Paul Barrett

Growth is good and it feels good.

In all aspects of life, be it business acumen, emotional intelligence or fitness, human beings are typically happiest when they are learning and progressing.

Admittedly, growing and being stretched can be momentarily uncomfortable. For example, going to the gym is hard yakka and noone likes being pulled up on their poor behaviour, even though it usually makes them better.

The alternative to growth is regression and when people are going backwards, be it in their career, health or financial position, they are typically unhappy.

Yet those who challenge others to be the best they can be are often criticised for being too pushy or demanding.

Australians have a tendency to admire people who are laid back, relaxed and chill.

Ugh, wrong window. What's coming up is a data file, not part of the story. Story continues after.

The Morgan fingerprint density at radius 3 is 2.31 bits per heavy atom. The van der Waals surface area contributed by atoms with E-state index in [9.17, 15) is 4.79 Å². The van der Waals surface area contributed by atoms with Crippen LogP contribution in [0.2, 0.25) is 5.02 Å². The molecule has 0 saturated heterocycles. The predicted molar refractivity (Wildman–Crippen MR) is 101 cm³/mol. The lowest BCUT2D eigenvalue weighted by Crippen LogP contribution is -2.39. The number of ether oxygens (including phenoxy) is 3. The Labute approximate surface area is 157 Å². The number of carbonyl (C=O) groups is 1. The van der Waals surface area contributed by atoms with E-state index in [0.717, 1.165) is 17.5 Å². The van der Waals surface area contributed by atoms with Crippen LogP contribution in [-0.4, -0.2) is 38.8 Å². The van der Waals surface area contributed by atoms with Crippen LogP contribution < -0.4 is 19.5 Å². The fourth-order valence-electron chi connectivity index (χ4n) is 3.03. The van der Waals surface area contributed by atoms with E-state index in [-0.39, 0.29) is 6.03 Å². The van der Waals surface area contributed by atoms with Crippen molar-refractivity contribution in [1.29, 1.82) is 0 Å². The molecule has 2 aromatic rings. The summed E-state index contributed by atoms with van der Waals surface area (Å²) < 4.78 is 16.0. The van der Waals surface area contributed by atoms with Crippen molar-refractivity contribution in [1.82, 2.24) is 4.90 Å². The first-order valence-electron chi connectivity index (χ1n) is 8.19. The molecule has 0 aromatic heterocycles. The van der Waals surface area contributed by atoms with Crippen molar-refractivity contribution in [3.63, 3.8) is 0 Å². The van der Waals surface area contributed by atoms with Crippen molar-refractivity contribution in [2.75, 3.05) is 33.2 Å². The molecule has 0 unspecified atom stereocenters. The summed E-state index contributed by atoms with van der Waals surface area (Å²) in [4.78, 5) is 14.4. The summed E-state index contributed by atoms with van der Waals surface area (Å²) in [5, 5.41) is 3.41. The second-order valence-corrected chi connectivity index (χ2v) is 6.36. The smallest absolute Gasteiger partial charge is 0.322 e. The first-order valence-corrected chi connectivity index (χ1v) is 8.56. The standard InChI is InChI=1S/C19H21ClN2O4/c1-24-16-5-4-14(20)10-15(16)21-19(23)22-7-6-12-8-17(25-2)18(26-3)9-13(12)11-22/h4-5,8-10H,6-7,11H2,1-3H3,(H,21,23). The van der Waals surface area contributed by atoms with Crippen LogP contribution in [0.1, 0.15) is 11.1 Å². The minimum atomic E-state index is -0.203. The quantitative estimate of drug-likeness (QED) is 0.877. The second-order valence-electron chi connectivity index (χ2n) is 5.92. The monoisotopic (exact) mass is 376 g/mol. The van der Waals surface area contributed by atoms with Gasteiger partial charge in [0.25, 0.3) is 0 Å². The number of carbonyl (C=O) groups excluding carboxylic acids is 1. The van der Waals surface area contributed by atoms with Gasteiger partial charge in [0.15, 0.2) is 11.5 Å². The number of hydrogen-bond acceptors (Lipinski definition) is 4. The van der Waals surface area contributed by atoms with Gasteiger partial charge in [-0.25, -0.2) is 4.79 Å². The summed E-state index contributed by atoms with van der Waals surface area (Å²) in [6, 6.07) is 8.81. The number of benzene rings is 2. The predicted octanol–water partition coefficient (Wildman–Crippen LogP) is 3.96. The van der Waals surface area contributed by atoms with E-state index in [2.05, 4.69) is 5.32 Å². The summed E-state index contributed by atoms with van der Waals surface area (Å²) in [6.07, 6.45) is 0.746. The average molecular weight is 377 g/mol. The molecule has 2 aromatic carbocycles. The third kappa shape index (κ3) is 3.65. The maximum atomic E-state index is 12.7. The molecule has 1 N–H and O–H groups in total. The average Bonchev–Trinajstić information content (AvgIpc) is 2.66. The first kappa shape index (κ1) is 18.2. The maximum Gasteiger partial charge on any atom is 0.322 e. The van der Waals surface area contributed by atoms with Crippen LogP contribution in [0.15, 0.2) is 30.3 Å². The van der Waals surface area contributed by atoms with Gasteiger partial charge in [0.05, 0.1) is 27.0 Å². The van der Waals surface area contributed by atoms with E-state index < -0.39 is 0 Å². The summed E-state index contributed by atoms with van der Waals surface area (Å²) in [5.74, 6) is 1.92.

But, in their twilight years, it is often those who didn’t push themselves and didn’t achieve much who have the biggest regrets.

In our industry, there are plenty of financial advisers and business owners who are content chugging along and have no plans to change. They are content serving 150 clients, generating $1 million in annual revenue and earning a relatively modest salary.

They are not hungry to grow their business and, therefore, unlikely to reach their full potential but they’re okay with that, at least right now.

The question is, how will they feel 10 to 15 years down the track, when their ambitious peers have built large businesses of significant capital value?

How will they feel when the time comes to retire and they can’t find a successor to buy their business and take care of staff and clients?

Imagine yourself at age 80, reflecting on life. The degree of happiness and satisfaction you feel at 80 will probably be linked to the quality of decisions and judgement you exercised throughout your life.

In short, the formula for happiness and fulfilment is maximising good decisions and minimising poor decisions. I refer to this as the happiness coefficient.